Last month, the Illinois Supreme Court granted a petition for leave to appeal the Illinois Appellate Court’s decision in Dynak v. Board of Education of Wooddale School District 7, 2019 IL App (2d) 180551, which held that a school district may restrict a request to use sick leave for the birth a child pursuant to Section 24-6 of the Illinois School Code when a teacher’s use of the leave would be interrupted by the summer break.
In Dynak, a teacher gave birth to her child at the end of the 2015-2016 school year and used 1.5 days of sick leave. The teacher began FMLA on the first day of the 2016-2017 school year and sought to take the remaining 28.5 days of leave allotted under Section 24-6 of the Illinois School Code as paid sick days. The district denied the teacher’s request and this lawsuit subsequently ensued.
The central issue before the court was the interpretation of Section 24-6 of the Illinois School Code regarding the use of accumulated sick leave for the birth of a child. Section 24-6 entitles a teacher to use up to 30 days of accumulated paid sick leave for birth of her child. 105 ILCS 5/24‑6. The plaintiff alleged that she was entitled to 28.5 days of paid sick leave after the summer break because the statute contained no temporal constraints on how to apportion the sick leave.
The Illinois Appellate Court found that “where the plaintiff’s birth-related sick leave was properly triggered on the penultimate date of the 2015-2016 school year but then interrupted by the summer break, adopting plaintiff’s construction would lead to an absurd result, allowing the leave to reinitiate approximate 10 weeks after the triggering event.” As such, the Court held that the district had authority to deny the plaintiff’s request to use the remaining 28.5 days of sick leave during the 2016-2017 school year. The Court rejected any disability-related considerations when applying the 30-day period of Section 24-6.
Employer Take Away: This decision provides precedent for school districts to restrict an employee’s use of sick leave for birth under Section 24-6 when it is interrupted by the summer break. It is, however, unclear how the court would rule on a similar case with a smaller break between the birth and the recommencing of the school year (e.g., giving birth on the last day before a two-week winter break). Indeed, the court expressly left open the door for the use of sick leave for birth over spring or winter break when it declared that “[i]f the leave period is interrupted by some sort of holiday or break period, then, depending on the length of the break versus that of the leave, allowing the employee to claim the remainder of the leave period immediately following the break could yield an absurd result.”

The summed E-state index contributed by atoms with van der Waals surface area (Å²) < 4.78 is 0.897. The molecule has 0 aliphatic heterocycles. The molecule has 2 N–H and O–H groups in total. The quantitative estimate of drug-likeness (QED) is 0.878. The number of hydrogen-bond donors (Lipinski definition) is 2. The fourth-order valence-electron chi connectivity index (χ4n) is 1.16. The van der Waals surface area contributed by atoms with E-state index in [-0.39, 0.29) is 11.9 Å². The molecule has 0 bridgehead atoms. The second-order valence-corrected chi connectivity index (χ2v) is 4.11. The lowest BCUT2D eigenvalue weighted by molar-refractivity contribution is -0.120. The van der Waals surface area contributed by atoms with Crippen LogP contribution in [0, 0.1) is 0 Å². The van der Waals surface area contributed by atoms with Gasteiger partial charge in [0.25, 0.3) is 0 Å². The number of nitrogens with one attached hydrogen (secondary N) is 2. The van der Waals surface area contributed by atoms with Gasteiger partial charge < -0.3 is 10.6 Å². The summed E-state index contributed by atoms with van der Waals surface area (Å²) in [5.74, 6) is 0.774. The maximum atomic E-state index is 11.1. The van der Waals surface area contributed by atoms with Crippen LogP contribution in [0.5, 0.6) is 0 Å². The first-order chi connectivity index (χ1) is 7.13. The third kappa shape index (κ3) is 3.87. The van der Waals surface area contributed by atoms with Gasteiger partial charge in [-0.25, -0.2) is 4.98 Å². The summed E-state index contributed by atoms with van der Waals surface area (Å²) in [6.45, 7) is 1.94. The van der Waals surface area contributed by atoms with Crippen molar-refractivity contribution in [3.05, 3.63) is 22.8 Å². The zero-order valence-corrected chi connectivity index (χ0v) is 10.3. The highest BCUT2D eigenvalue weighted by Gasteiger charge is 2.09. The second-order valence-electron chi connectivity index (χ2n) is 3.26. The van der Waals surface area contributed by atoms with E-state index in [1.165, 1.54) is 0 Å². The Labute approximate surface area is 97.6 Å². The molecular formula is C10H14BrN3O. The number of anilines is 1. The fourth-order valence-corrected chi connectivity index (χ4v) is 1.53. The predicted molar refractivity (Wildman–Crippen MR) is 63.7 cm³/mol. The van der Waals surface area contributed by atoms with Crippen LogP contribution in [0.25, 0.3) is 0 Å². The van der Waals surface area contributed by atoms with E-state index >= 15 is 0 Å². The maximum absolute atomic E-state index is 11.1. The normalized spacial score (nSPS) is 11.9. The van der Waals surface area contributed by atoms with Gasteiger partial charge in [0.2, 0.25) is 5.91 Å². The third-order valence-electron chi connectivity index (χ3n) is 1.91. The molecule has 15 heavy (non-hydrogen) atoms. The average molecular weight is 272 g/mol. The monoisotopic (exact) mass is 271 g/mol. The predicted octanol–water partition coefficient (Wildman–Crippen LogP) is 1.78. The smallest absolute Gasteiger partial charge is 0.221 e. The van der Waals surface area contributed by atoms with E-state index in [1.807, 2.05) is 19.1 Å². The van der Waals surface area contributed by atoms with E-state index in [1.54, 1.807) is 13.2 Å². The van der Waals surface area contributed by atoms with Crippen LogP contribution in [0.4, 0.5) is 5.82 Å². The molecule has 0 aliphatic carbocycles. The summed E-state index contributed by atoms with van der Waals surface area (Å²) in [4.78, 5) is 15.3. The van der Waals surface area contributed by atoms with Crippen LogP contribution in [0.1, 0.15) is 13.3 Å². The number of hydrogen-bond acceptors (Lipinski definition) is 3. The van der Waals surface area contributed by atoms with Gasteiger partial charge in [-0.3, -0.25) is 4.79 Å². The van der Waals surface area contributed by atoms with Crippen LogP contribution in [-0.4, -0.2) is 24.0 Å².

By allowing an appeal, the Illinois Supreme Court may expand on the Illinois Appellate Court’s reasoning and clarify how Section 24-6 should be interpreted when shorter breaks are at issue. The Court may also address whether the teacher’s recovery from delivery of the child can be considered. Alternatively, it may overturn the Illinois Appellate Court’s decision. We anticipate a decision will be issued no later than June of 2020 and will continue to keep you updated on decisions related to this issue.
With the holidays just around the corner, districts should continue to look at the reasonableness of the request being made, and the length of the break period involved when determining whether to permit a teacher to utilize the full 30 days of paid sick leave under Section 24-6 when the usage would be interrupted by a holiday or break period.